Below are details of the iSPER MIC Groups Autumn 2017 seminar programme, with links to related papers. For further information about these seminars please contact Dr Fangya Xu.
4 October - Neil Smith (Plymouth University) - Mr Godley, Mr Forrester and Stock-Flow Consistent modelling through the lens of System Dynamics - 16.00 - 17.30, Room 404, Cookworthy Building.
Neil Smith will be presenting his paper on Stock-Flow Consistent Modelling and Systems Dynamics.
Stock-Flow Consistent (SFC) modelling has become a popular approach for macroeconomic modelling. However, the strengths of the accounting matrix approach have been critiqued for: having no microfoundations; focusing too much on monetary accounting; paying too little attention to the behavioural closure of models; being too cumbersome; and having opaque dynamics. This paper argues that combining SFC modelling with the principles of System Dynamics (SD) may help address such critiques, and also represents a useful approach for pedagogy. System dynamics shares the SFC community’s respect for the concept of stock-flow consistency, but has traditionally focused on real factors, explicitly recognizing that interactions take place between boundedly rational actors in historic time where various information feedbacks and delays are crucial to producing fundamental modes of dynamic behaviour. More than a mere simulation tool, system dynamics is an applied methodology of systems thinking. It seeks to identify and explain complex dynamics through generic system structures. The paper reviews the current literature in this emerging hybrid SFC-SD methodology and utilises Godley and Lavoie’s simplest Model SIM/SIMEX to elaborate the approach which may be seen as potentially enhancing both Post Keynesian methodology and pedagogy.
18 October - Dr Mike Felgenhauer - The (face) value of (non-) manipulable arguments - 16.00 - 17.30, Room 401 Cookworthy Building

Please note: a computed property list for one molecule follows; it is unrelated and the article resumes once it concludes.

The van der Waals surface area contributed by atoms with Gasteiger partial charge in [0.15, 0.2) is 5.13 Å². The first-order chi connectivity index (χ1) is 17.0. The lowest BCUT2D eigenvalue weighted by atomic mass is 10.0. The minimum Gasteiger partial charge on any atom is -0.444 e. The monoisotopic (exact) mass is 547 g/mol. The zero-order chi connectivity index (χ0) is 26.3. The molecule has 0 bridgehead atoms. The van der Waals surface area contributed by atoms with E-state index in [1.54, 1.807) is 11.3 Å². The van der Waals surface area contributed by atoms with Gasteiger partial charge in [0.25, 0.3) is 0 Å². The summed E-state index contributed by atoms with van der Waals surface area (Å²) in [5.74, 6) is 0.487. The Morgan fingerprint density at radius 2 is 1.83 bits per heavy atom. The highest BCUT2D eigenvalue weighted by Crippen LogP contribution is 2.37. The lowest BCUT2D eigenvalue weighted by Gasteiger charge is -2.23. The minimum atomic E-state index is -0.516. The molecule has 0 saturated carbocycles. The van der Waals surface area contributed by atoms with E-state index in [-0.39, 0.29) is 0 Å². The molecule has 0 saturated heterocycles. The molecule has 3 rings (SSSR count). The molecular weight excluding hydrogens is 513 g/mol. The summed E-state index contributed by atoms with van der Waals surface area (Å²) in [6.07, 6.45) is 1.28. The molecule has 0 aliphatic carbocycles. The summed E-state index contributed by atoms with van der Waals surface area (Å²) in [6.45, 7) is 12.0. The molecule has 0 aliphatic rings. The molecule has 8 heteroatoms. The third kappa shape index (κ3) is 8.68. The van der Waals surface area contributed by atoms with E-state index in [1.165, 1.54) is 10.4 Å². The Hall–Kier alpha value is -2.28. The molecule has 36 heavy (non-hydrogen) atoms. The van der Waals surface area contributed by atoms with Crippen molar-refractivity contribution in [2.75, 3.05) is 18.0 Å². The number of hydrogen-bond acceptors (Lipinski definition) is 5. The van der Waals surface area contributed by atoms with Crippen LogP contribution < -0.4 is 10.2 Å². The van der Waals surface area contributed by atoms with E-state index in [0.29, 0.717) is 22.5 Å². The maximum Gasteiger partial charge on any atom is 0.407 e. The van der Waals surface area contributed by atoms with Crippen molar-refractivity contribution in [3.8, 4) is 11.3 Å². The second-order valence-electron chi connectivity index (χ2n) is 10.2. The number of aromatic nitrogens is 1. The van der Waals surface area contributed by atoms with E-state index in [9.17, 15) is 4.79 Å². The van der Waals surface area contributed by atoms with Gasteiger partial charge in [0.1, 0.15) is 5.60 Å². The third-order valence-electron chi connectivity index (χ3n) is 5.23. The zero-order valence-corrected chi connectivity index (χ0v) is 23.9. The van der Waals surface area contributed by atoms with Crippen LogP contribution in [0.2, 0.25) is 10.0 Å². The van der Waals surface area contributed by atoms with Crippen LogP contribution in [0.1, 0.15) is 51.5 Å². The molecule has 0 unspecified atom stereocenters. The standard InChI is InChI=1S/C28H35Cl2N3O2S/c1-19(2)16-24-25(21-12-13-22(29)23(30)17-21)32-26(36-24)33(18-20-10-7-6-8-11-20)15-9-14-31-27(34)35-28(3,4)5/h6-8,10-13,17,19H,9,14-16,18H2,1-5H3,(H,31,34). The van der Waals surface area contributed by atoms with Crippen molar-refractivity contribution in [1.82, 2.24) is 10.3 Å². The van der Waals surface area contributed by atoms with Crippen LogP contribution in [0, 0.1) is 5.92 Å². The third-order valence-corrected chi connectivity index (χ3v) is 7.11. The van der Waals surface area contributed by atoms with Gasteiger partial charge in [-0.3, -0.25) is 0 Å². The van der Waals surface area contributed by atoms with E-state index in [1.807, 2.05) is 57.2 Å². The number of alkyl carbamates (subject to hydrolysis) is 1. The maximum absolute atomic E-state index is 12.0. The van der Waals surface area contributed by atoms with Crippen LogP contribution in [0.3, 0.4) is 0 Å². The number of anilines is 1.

This paper studies quality requirements for different types of arguments. The arguments either stem from sequential private experimentation or they are fabricated. For example, for model based logical arguments experimentation is possible, but manipulation is not. For regressions on a private database experimentation and manipulation are possible. The face value of the arguments required for persuasion should differ. Standards tend to be higher for a theoretical model than for an empirical analysis. We study implications for the philosophy of science (e.g., field contingent quality standards and the evolution of scientific debates).
1 November - Dr Simon Ashby (University of Plymouth) - Operational Risk and Reputation in Financial Institutions: Does Media Tone Make a Difference? - 16:00 - 17:30, Cookworthy Building 401.
Operational risk announcements are unexpected adverse media news supposedly harming the reputation of financial institutions. This paper examines the equity-based and debt-based reputational effects of financial sentiment tones in operational risk announcements and shows how such reputational effects are moderated by alternative sources of public information. Our analysis reveals that the net negative tone and litigious tone have adverse reputational effects and the uncertainty tone mitigates the adverse reputational impact. Additionally, alternative, simultaneous sources of information neutralize the reputational effects of textual tones. First, loss amount disclosure dissolves the favorable (adverse) reputational effects of the uncertainty tone (litigious tone) whilst regulatory announcements counteract the favorable (adverse) reputational consequences of the uncertainty tone (litigious tone). Moreover, by resolving most of the ambiguity underlying the operational risk event, final settlements remove, if not reverse, the favorable reputational impact of the uncertainty tone. Overall, our findings indicate that the reputational effects of the media materialize most when there is lack of certain, regulated public information about the operational risk event.Read Simon’s paper.